“We’re all in pain, Charlie”
Zach Braff’s debut play All New People premiered off-Broadway last year with the new playwright remaining behind the scenes. But for its arrival into the West End, after a short UK tour, the Scrubs star has taken up the lead role as the suicidal Charlie. He’s shut himself away in a New Jersey beach house in the depth of winter to do the deed, but his solitude is interrupted by the arrival of three misfits who set about infuriating him yet ultimately helping to shift his outlook in the subtlest of ways.
Yet the play is anything but subtle. The cutaways to flashbacks to explain why each of the characters has ended up in this particular circumstance offer amusing cameos from a range of stars, but rob scenes of their dramatic impetus; the destruction of a bead-filled piece of African art sets up some painfully contrived pratfalls; the continued recourse to (sometimes highly amusing) one-liners; the clunky shoehorning in of the show’s title in a moment of cod-philosophy in the final moments. The clumsy construction of the play’s components is frequently laid bare and the lack of finesse in the writing all too apparent.
Braff uses broad comedy strokes which speak of his long grounding in sitcom, particularly in his female characterisations. English realtor Emma is meant to be hiring out the house but dippy beyond belief, decides to make rescuing Charlie her mission whilst not hunting for drugs and Kim is a seemingly dim $15,000-a-night escort apparently with hidden depths and talents, but both end up mainly serving the purpose of being the object of much of the humour. Emma is pitched as the type of British stereotype often seen in US sitcoms but weirdly, Eve Myles’ performance very much plays up to this in an uncomfortable amalgam of Bridget Jones and the Ab Fab ladies. Susannah Fielding fares better as Kim, who has some witty lines.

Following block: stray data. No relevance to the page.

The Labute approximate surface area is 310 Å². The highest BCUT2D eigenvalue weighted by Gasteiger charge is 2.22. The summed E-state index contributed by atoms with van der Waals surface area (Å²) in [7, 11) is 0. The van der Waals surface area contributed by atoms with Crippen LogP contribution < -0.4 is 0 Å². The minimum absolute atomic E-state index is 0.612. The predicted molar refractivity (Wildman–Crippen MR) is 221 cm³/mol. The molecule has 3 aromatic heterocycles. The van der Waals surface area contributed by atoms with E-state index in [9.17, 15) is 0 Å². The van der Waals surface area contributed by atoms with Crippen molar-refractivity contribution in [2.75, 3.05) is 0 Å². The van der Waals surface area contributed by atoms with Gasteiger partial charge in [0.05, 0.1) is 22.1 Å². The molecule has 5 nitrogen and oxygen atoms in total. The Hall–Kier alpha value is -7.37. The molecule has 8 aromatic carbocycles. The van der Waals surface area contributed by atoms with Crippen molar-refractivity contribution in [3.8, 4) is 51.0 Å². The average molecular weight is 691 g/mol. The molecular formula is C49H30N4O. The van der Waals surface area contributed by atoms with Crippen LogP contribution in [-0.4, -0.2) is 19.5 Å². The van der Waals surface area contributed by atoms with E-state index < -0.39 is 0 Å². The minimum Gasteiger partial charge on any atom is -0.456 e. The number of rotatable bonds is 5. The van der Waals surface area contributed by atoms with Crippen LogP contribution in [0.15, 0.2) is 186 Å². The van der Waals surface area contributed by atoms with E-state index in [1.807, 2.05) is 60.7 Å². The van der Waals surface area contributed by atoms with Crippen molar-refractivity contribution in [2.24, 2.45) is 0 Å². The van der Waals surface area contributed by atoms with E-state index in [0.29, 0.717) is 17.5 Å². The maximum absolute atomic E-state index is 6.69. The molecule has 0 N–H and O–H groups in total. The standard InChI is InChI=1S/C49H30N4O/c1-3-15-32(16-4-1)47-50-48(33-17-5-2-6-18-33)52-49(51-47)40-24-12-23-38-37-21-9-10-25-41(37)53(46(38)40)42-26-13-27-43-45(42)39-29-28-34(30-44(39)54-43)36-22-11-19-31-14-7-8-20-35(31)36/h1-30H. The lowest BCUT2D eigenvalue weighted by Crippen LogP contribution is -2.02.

By far the best, and funniest character is Paul Hilton’s Myron, a former teacher turned fireman whose sardonic wit is the highlight of the show. But even he can’t hide the hollowness of All New People. As Charlie rails against these intruders, there’s nothing to help us empathise with him so that when the play lurches into serious mode in order to ‘mean’ something, the lead protagonist has remained somewhat unlikeable and more significantly, is scarcely credible. There are undoubtedly some good lines in here and a fair few laughs to be had but as a piece of West End theatre, All New People is somewhat lacking.